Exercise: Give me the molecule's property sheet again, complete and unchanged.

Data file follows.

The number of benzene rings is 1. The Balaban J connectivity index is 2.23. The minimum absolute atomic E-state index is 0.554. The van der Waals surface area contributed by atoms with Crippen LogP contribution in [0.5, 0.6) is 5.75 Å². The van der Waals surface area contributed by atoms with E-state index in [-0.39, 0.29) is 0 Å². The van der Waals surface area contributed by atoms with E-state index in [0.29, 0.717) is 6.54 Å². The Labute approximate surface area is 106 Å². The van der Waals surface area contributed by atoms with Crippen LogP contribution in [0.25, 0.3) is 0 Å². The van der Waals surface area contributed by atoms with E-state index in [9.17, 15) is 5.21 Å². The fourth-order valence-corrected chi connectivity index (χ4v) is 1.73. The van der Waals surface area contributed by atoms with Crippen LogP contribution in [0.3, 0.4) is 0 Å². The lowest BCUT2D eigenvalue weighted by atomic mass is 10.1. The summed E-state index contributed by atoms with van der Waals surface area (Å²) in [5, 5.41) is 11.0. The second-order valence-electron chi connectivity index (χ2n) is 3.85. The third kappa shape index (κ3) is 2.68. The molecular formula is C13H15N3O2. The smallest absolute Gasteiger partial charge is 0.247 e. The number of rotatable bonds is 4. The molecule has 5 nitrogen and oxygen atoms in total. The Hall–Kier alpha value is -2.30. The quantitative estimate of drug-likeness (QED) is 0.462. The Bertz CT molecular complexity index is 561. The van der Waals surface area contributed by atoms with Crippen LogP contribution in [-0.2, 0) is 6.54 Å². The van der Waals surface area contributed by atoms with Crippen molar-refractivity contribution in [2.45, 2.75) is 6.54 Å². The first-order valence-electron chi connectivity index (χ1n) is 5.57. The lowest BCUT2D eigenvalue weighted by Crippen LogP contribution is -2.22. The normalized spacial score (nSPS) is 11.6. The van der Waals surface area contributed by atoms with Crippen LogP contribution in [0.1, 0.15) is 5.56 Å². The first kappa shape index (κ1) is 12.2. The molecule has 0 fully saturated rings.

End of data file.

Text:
The number of benzene rings is 1. The Balaban J connectivity index is 2.23. The minimum absolute atomic E-state index is 0.554. The van der Waals surface area contributed by atoms with Crippen LogP contribution in [0.5, 0.6) is 5.75 Å². The van der Waals surface area contributed by atoms with E-state index in [-0.39, 0.29) is 0 Å². The van der Waals surface area contributed by atoms with E-state index in [0.29, 0.717) is 6.54 Å². The Labute approximate surface area is 106 Å². The van der Waals surface area contributed by atoms with Crippen LogP contribution in [0.25, 0.3) is 0 Å². The van der Waals surface area contributed by atoms with E-state index in [9.17, 15) is 5.21 Å². The fourth-order valence-corrected chi connectivity index (χ4v) is 1.73. The van der Waals surface area contributed by atoms with Crippen LogP contribution in [0.3, 0.4) is 0 Å². The lowest BCUT2D eigenvalue weighted by atomic mass is 10.1. The summed E-state index contributed by atoms with van der Waals surface area (Å²) in [5, 5.41) is 11.0. The second-order valence-electron chi connectivity index (χ2n) is 3.85. The third kappa shape index (κ3) is 2.68. The molecular formula is C13H15N3O2. The smallest absolute Gasteiger partial charge is 0.247 e. The number of rotatable bonds is 4. The molecule has 5 nitrogen and oxygen atoms in total. The Hall–Kier alpha value is -2.30. The quantitative estimate of drug-likeness (QED) is 0.462. The Bertz CT molecular complexity index is 561. The van der Waals surface area contributed by atoms with Crippen LogP contribution in [-0.2, 0) is 6.54 Å². The van der Waals surface area contributed by atoms with Crippen molar-refractivity contribution in [2.45, 2.75) is 6.54 Å². The first-order valence-electron chi connectivity index (χ1n) is 5.57. The lowest BCUT2D eigenvalue weighted by Crippen LogP contribution is -2.22. The normalized spacial score (nSPS) is 11.6. The van der Waals surface area contributed by atoms with Crippen LogP contribution in [0.1, 0.15) is 5.56 Å². The first kappa shape index (κ1) is 12.2. The molecule has 0 fully saturated rings.